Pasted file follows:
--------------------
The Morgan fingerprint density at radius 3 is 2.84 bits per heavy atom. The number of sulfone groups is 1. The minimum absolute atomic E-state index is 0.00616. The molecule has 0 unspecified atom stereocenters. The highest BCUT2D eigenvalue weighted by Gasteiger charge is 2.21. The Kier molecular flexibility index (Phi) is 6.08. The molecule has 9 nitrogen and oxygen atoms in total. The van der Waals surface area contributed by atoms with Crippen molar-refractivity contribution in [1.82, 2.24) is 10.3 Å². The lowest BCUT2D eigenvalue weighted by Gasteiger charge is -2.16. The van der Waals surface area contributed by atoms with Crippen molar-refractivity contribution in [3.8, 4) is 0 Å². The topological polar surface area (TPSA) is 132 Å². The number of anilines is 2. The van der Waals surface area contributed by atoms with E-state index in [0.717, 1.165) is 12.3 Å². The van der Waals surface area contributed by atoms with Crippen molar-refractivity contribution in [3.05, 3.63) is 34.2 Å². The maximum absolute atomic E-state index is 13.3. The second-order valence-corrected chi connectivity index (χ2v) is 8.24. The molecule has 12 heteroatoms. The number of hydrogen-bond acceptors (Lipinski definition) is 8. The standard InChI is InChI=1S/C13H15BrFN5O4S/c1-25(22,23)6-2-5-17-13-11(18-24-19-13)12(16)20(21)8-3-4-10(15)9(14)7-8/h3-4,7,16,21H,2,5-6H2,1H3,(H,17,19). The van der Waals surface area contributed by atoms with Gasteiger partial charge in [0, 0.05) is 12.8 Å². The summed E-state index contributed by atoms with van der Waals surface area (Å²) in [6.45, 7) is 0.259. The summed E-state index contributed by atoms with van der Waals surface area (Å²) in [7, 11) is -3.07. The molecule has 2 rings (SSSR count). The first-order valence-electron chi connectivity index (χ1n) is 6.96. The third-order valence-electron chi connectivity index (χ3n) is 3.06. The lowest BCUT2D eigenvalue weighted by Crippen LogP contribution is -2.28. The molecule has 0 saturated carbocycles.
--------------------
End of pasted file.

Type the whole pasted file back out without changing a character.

The Morgan fingerprint density at radius 3 is 2.84 bits per heavy atom. The number of sulfone groups is 1. The minimum absolute atomic E-state index is 0.00616. The molecule has 0 unspecified atom stereocenters. The highest BCUT2D eigenvalue weighted by Gasteiger charge is 2.21. The Kier molecular flexibility index (Phi) is 6.08. The molecule has 9 nitrogen and oxygen atoms in total. The van der Waals surface area contributed by atoms with Crippen molar-refractivity contribution in [1.82, 2.24) is 10.3 Å². The lowest BCUT2D eigenvalue weighted by Gasteiger charge is -2.16. The van der Waals surface area contributed by atoms with Crippen molar-refractivity contribution in [3.8, 4) is 0 Å². The topological polar surface area (TPSA) is 132 Å². The number of anilines is 2. The van der Waals surface area contributed by atoms with E-state index in [0.717, 1.165) is 12.3 Å². The van der Waals surface area contributed by atoms with Crippen molar-refractivity contribution in [3.05, 3.63) is 34.2 Å². The maximum absolute atomic E-state index is 13.3. The second-order valence-corrected chi connectivity index (χ2v) is 8.24. The molecule has 12 heteroatoms. The number of hydrogen-bond acceptors (Lipinski definition) is 8. The standard InChI is InChI=1S/C13H15BrFN5O4S/c1-25(22,23)6-2-5-17-13-11(18-24-19-13)12(16)20(21)8-3-4-10(15)9(14)7-8/h3-4,7,16,21H,2,5-6H2,1H3,(H,17,19). The van der Waals surface area contributed by atoms with Gasteiger partial charge in [0, 0.05) is 12.8 Å². The summed E-state index contributed by atoms with van der Waals surface area (Å²) in [6.45, 7) is 0.259. The summed E-state index contributed by atoms with van der Waals surface area (Å²) in [7, 11) is -3.07. The molecule has 2 rings (SSSR count). The first-order valence-electron chi connectivity index (χ1n) is 6.96. The third-order valence-electron chi connectivity index (χ3n) is 3.06. The lowest BCUT2D eigenvalue weighted by Crippen LogP contribution is -2.28. The molecule has 0 saturated carbocycles.